John Tomlinson provides a critique of cultural imperialism theory and reveals major problems in the way in which the idea of cultural, as opposed to economic or political, imperialism is formulated. In his book Cultural Imperialism: A Critical Introduction, he delves into the much debated “media imperialism” theory. Summarizing research on the Third World’s reception of American television shows, he challenges the cultural imperialism argument, conveying his doubts about the degree to which US shows in developing nations actually carry US values and improve the profits of US companies. Tomlinson suggests that cultural imperialism is growing in some respects, but local transformation and interpretations of imported media products propose that cultural diversification is not at an end in global society.[32] He explains that one of the fundamental conceptual mistakes of cultural imperialism is to take for granted that the distribution of cultural goods can be considered as cultural dominance. He thus supports his argument highly criticizing the concept that Americanization is occurring through global overflow of American television products. He points to a myriad of examples of television networks who have managed to dominate their domestic markets and that domestic programs generally top the ratings. He also doubts the concept that cultural agents are passive receivers of information. He states that movement between cultural/geographical areas always involves translation, mutation, adaptation, and the creation of hybridity.

Other major critiques are that the term is not defined well, and employs further terms that are not defined well, and therefore lacks explanatory power, that cultural imperialism is hard to measure, and that the theory of a legacy of colonialism is not always true.[4]

Rothkopf on dealing with cultural dominance

David Rothkopf, managing director of Kissinger Associates and an adjunct professor of international affairs at Columbia University (who also served as a senior US Commerce Department official in the Clinton Administration), wrote about cultural imperialism in his provocatively titled In Praise of Cultural Imperialism? in the summer 1997 issue of Foreign Policy magazine. Rothkopf says that the United States should embrace "cultural imperialism" as in its self-interest. But his definition of cultural imperialism stresses spreading the values of tolerance and openness to cultural change in order to avoid war and conflict between cultures as well as expanding accepted technological and legal standards to provide free traders with enough security to do business with more countries. Rothkopf's definition almost exclusively involves allowing individuals in other nations to accept or reject foreign cultural influences. He also mentions, but only in passing, the use of the English language and consumption of news and popular music and film as cultural dominance that he supports. Rothkopf additionally makes the point that globalization and the Internet are accelerating the process of cultural influence.[33]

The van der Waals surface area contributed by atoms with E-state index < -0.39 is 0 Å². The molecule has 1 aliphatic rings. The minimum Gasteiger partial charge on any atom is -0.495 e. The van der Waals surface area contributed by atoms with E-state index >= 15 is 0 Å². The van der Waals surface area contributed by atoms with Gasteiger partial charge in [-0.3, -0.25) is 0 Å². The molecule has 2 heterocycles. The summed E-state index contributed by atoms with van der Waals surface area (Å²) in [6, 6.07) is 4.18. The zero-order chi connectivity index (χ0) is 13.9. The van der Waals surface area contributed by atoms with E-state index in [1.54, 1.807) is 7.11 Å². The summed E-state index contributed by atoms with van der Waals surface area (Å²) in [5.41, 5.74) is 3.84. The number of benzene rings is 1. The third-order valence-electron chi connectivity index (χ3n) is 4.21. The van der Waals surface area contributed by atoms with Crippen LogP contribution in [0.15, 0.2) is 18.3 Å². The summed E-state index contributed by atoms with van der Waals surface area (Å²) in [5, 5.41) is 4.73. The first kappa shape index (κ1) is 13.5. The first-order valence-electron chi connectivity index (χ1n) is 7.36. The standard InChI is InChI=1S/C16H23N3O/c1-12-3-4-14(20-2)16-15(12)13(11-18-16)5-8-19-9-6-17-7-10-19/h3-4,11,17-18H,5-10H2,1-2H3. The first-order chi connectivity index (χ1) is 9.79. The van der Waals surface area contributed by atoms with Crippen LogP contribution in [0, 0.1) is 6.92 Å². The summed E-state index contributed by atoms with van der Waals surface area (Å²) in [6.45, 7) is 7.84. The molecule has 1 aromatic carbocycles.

Culture is sometimes used by the organizers of society — politicians, theologians, academics, and families — to impose and ensure order, the rudiments of which change over time as need dictates. One need only look at the 20th century's genocides. In each one, leaders used culture as a political front to fuel the passions of their armies and other minions and to justify their actions among their people.

Rothkopf then cites genocide and massacres in Armenia, Russia, the Holocaust, Cambodia, Bosnia and Herzegovina, Rwanda and East Timor as examples of culture (in some cases expressed in the ideology of "political culture" or religion) being misused to justify violence. He also acknowledges that cultural imperialism in the past has been guilty of forcefully eliminating the cultures of natives in the Americas and in Africa, or through use of the Inquisition, "and during the expansion of virtually every empire.".The most important way to deal with cultural influence in any nation, according to Rothkopf, is to promote tolerance and allow, or even promote, cultural diversities that are compatible with tolerance and to eliminate those cultural differences that cause violent conflict: